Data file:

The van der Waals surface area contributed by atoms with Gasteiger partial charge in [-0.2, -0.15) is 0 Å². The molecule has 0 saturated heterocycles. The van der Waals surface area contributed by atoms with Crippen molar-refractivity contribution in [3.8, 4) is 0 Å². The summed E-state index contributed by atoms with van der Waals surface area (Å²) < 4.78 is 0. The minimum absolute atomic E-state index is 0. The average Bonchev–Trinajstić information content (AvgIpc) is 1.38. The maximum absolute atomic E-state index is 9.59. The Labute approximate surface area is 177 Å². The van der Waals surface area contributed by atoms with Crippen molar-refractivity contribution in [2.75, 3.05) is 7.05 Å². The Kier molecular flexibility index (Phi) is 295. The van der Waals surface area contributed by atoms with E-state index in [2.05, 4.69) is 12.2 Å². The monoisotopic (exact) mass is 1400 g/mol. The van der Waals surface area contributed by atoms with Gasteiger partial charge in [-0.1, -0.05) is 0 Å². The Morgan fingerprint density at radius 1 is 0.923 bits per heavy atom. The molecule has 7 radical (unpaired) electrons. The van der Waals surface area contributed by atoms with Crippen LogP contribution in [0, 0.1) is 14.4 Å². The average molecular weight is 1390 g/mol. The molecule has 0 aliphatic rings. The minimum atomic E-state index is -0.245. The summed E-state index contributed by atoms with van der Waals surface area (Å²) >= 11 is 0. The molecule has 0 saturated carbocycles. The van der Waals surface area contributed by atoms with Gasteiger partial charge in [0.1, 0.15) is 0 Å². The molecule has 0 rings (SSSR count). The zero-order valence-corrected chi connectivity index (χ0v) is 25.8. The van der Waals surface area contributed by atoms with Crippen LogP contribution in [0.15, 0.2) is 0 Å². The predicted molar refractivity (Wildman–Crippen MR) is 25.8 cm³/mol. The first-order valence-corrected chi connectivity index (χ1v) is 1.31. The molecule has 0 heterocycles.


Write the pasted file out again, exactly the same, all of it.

The van der Waals surface area contributed by atoms with Gasteiger partial charge in [-0.2, -0.15) is 0 Å². The molecule has 0 saturated heterocycles. The van der Waals surface area contributed by atoms with Crippen molar-refractivity contribution in [3.8, 4) is 0 Å². The summed E-state index contributed by atoms with van der Waals surface area (Å²) < 4.78 is 0. The minimum absolute atomic E-state index is 0. The average Bonchev–Trinajstić information content (AvgIpc) is 1.38. The maximum absolute atomic E-state index is 9.59. The Labute approximate surface area is 177 Å². The van der Waals surface area contributed by atoms with Crippen molar-refractivity contribution in [2.75, 3.05) is 7.05 Å². The Kier molecular flexibility index (Phi) is 295. The van der Waals surface area contributed by atoms with E-state index in [2.05, 4.69) is 12.2 Å². The monoisotopic (exact) mass is 1400 g/mol. The van der Waals surface area contributed by atoms with Gasteiger partial charge in [-0.1, -0.05) is 0 Å². The Morgan fingerprint density at radius 1 is 0.923 bits per heavy atom. The molecule has 7 radical (unpaired) electrons. The van der Waals surface area contributed by atoms with Crippen LogP contribution in [0, 0.1) is 14.4 Å². The average molecular weight is 1390 g/mol. The molecule has 0 aliphatic rings. The minimum atomic E-state index is -0.245. The summed E-state index contributed by atoms with van der Waals surface area (Å²) >= 11 is 0. The molecule has 0 saturated carbocycles. The van der Waals surface area contributed by atoms with Gasteiger partial charge in [0.1, 0.15) is 0 Å². The molecule has 0 rings (SSSR count). The zero-order valence-corrected chi connectivity index (χ0v) is 25.8. The van der Waals surface area contributed by atoms with Crippen LogP contribution in [0.15, 0.2) is 0 Å². The predicted molar refractivity (Wildman–Crippen MR) is 25.8 cm³/mol. The first-order valence-corrected chi connectivity index (χ1v) is 1.31. The molecule has 0 heterocycles.